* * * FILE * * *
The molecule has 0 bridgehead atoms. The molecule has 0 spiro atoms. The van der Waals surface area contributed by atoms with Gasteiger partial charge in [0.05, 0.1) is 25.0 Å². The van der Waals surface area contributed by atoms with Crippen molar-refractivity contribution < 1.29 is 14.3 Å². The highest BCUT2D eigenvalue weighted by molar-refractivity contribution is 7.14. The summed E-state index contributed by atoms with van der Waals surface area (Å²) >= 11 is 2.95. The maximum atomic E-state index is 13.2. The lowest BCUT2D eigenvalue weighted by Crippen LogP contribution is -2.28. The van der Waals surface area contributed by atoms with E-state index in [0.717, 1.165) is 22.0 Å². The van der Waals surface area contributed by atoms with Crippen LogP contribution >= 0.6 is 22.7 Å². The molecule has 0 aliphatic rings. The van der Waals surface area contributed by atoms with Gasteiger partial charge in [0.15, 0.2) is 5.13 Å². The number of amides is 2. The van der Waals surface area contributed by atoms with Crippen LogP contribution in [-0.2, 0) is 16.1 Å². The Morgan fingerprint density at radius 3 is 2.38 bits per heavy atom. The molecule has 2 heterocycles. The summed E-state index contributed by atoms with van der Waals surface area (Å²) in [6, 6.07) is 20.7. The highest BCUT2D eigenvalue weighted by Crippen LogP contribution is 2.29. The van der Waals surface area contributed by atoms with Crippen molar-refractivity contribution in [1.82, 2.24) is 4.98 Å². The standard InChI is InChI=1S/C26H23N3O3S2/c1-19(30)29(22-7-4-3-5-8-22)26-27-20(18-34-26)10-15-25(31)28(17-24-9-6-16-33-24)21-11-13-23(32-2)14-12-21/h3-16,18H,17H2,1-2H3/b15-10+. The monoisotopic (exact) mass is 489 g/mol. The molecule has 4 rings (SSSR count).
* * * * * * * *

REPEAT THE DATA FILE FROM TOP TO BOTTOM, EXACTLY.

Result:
The molecule has 0 bridgehead atoms. The molecule has 0 spiro atoms. The van der Waals surface area contributed by atoms with Gasteiger partial charge in [0.05, 0.1) is 25.0 Å². The van der Waals surface area contributed by atoms with Crippen molar-refractivity contribution < 1.29 is 14.3 Å². The highest BCUT2D eigenvalue weighted by molar-refractivity contribution is 7.14. The summed E-state index contributed by atoms with van der Waals surface area (Å²) >= 11 is 2.95. The maximum atomic E-state index is 13.2. The lowest BCUT2D eigenvalue weighted by Crippen LogP contribution is -2.28. The van der Waals surface area contributed by atoms with E-state index in [0.717, 1.165) is 22.0 Å². The van der Waals surface area contributed by atoms with Crippen LogP contribution >= 0.6 is 22.7 Å². The molecule has 0 aliphatic rings. The van der Waals surface area contributed by atoms with Gasteiger partial charge in [0.15, 0.2) is 5.13 Å². The number of amides is 2. The van der Waals surface area contributed by atoms with Crippen LogP contribution in [-0.2, 0) is 16.1 Å². The Morgan fingerprint density at radius 3 is 2.38 bits per heavy atom. The molecule has 2 heterocycles. The summed E-state index contributed by atoms with van der Waals surface area (Å²) in [6, 6.07) is 20.7. The highest BCUT2D eigenvalue weighted by Crippen LogP contribution is 2.29. The van der Waals surface area contributed by atoms with Crippen molar-refractivity contribution in [1.82, 2.24) is 4.98 Å². The standard InChI is InChI=1S/C26H23N3O3S2/c1-19(30)29(22-7-4-3-5-8-22)26-27-20(18-34-26)10-15-25(31)28(17-24-9-6-16-33-24)21-11-13-23(32-2)14-12-21/h3-16,18H,17H2,1-2H3/b15-10+. The monoisotopic (exact) mass is 489 g/mol. The molecule has 4 rings (SSSR count).